Staff Working in Another Jurisdiction – Employment Law and Practical Issues for Jersey and Guernsey Businesses

A seismic shift in the employment landscape as a direct consequence of Covid-19 is a real appreciation of whether working from home ‘works’. Historic reticence or a lack of adequate technology previously prevented employers from embracing remote working but this has been replaced with the evidence that for some roles long term remote working is achievable.

This has led to an increase in staff making requests to be allowed to work from a base outside their employer’s home jurisdiction. Additionally given the restrictions on individuals moving to work in the Channel Islands, the ability to employ somebody who is not physically present in the Islands is attractive for some businesses. Our Channel Islands employment law team is increasingly being asked to advise on these issues and the indications from a poll at our recent employment law conference is that interest in this area is significant and growing.

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Posing what looks like a simple question of “what are the issues an employer faces when employing someone who works abroad?” results in a lengthy list of points to be considered. To a large extent with careful consideration these points can be resolved but detailed reflection by the employer is necessary before committing to employing somebody based permanently overseas.

So what are these issues? In general headline terms only, the employer is going to need to think about following:

Employment rights: A vexed question to understand is what will happen to the employment rights of an employee moving abroad and at what point might they pick up employment rights in the foreign jurisdiction/lose their local protections. Whether the employee is a new recruit who never comes to the Channel Islands or is a current employee moving abroad, the employer must understand the employment rights the employee will have in that other jurisdiction as well as the employer’s own obligations in the Channel Islands and under that foreign regime.

Economic substance, tax and social security: Specialist local advice should be sought to understand the consequences of having an employee based in a foreign jurisdiction. It is likely that additional requirements will be imposed and in some cases an “establishment” may be created. The tax regime will vary from jurisdiction to jurisdiction and may be dependent on the existence of, for example, double taxation agreements.

Immigration and housing issues: Where the employee is leaving the Channel Islands, perhaps on a trial basis, to work abroad the local housing and immigration frameworks can cause significant difficulties should the trial be unsuccessful and the employer wish to recall the employee. In many cases the departure of the employee will affect their right to work in or return to the Channel Islands. These should be understood and thought through in advance.

Health and safety: Although the employee is based out of the “home” jurisdiction the employer’s obligation to ensure they have a safe place and system of work continues, in addition to any additional obligations that could be imposed under the relevant foreign law. The employer needs to be able to discharge its duties albeit remotely; it is particularly important to bear in mind how to address and prevent stress related injuries being sustained by a relatively unobserved employee.

Data protection: If the employee is going to be in a country covered by the GDPR or equivalent legislation then this is likely to be relatively easy to deal with (noting concerns about data security and control) but if the employee is outside the GDPR zone, additional considerations apply and will need to be addressed and resolved.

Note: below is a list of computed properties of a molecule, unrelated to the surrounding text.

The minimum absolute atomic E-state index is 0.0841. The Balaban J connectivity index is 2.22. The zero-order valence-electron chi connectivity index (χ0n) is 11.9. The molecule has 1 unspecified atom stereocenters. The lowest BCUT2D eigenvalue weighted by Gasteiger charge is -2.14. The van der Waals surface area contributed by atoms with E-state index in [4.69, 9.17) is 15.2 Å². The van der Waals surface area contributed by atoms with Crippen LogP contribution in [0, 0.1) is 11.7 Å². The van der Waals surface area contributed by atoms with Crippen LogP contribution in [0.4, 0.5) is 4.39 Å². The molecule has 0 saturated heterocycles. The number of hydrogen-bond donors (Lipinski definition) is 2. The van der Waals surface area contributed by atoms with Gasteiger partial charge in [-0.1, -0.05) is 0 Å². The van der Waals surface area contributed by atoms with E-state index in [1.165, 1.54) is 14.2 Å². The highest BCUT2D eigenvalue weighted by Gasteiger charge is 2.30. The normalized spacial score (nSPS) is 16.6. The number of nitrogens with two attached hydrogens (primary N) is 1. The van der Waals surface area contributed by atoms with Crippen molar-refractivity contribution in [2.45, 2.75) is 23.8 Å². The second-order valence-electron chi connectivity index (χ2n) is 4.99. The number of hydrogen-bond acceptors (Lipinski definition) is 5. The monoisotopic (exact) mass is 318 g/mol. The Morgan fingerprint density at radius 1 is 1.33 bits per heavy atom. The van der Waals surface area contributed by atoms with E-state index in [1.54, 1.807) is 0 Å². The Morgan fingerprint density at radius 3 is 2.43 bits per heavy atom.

Regulatory obligations: Many employers in the Channel Islands are regulated financial services businesses. For those employers, thought needs to be given to the exact role and tasks to be undertaken by an employee based overseas and whether those tasks can be done from another jurisdiction without causing regulatory issues under the Channel Islands regulatory regimes or creating obligations under the regime of the foreign jurisdiction.

Practical considerations: The raft of employment relations considerations around proper management of individual employees in the context of a broader team needs to be considered and weighed as to whether the proposed arrangement is practical.

Where a request has been made by a current employee, the employer must give that request due consideration. As it seems unlikely that the right to request flexible working in Jersey applies, the position across the Channel Islands is the same; the employer must clearly understand the nature of the employee’s request, give timely and proper consideration to it and carefully record its decision, being mindful not to act in a discriminatory way.

This note is an overview of some of the key issues that are frequently present but additional concerns arise in specific cases. This is an area where tailored legal and professional advice should be obtained in respect of the specific arrangement in contemplation. The advice should cover: (a) addressing these issues in a written foreign remote working policy document to sit alongside an employee handbook; (b) in each case obtaining a jurisdictional gap analysis considering the legal, regulatory and tax implications between the employer’s home jurisdiction and the proposed foreign jurisdiction; and (c) how to deal lawfully with specific requests by employees


GUERNSEY
Sarah AshGroup Partner*T +44 (0) 1481 748 935sarah.ash@walkersglobal.com
Victoria PrattSenior CounselT +44 (0)1481 748 938victoria.pratt@walkersglobal.com

JERSEY
Daniel ReadSenior CounselT +44 (0) 1534 700 764daniel.read@walkersglobal.com